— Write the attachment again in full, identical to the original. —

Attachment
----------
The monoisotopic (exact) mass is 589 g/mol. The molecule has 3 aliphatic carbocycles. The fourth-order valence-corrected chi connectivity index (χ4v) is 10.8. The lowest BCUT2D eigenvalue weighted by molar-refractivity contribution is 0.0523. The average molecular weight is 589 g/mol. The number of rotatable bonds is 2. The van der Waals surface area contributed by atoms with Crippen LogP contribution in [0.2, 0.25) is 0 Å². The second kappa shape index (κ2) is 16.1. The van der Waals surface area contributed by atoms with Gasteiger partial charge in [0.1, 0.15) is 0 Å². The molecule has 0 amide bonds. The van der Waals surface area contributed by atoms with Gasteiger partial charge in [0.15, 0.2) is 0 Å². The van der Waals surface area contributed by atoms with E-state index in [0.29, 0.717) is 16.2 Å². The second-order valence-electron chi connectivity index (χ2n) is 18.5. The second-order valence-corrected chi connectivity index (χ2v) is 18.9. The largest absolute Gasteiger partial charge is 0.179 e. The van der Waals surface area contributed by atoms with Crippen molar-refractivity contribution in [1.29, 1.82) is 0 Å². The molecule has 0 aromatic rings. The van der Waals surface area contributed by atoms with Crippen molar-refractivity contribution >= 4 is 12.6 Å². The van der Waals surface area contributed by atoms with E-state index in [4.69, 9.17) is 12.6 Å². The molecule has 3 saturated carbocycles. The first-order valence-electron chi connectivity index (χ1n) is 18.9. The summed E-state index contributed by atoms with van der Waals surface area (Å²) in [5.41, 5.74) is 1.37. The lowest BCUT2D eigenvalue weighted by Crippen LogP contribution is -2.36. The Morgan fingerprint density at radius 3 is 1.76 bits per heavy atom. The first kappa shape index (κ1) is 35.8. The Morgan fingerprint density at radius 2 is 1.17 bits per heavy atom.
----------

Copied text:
The monoisotopic (exact) mass is 589 g/mol. The molecule has 3 aliphatic carbocycles. The fourth-order valence-corrected chi connectivity index (χ4v) is 10.8. The lowest BCUT2D eigenvalue weighted by molar-refractivity contribution is 0.0523. The average molecular weight is 589 g/mol. The number of rotatable bonds is 2. The van der Waals surface area contributed by atoms with Crippen LogP contribution in [0.2, 0.25) is 0 Å². The second kappa shape index (κ2) is 16.1. The van der Waals surface area contributed by atoms with Gasteiger partial charge in [0.1, 0.15) is 0 Å². The molecule has 0 amide bonds. The van der Waals surface area contributed by atoms with Gasteiger partial charge in [0.15, 0.2) is 0 Å². The van der Waals surface area contributed by atoms with E-state index in [0.29, 0.717) is 16.2 Å². The second-order valence-electron chi connectivity index (χ2n) is 18.5. The second-order valence-corrected chi connectivity index (χ2v) is 18.9. The largest absolute Gasteiger partial charge is 0.179 e. The van der Waals surface area contributed by atoms with Crippen molar-refractivity contribution in [1.29, 1.82) is 0 Å². The molecule has 0 aromatic rings. The van der Waals surface area contributed by atoms with Crippen molar-refractivity contribution >= 4 is 12.6 Å². The van der Waals surface area contributed by atoms with E-state index in [4.69, 9.17) is 12.6 Å². The molecule has 3 saturated carbocycles. The first-order valence-electron chi connectivity index (χ1n) is 18.9. The summed E-state index contributed by atoms with van der Waals surface area (Å²) in [5.41, 5.74) is 1.37. The lowest BCUT2D eigenvalue weighted by Crippen LogP contribution is -2.36. The Morgan fingerprint density at radius 3 is 1.76 bits per heavy atom. The first kappa shape index (κ1) is 35.8. The Morgan fingerprint density at radius 2 is 1.17 bits per heavy atom.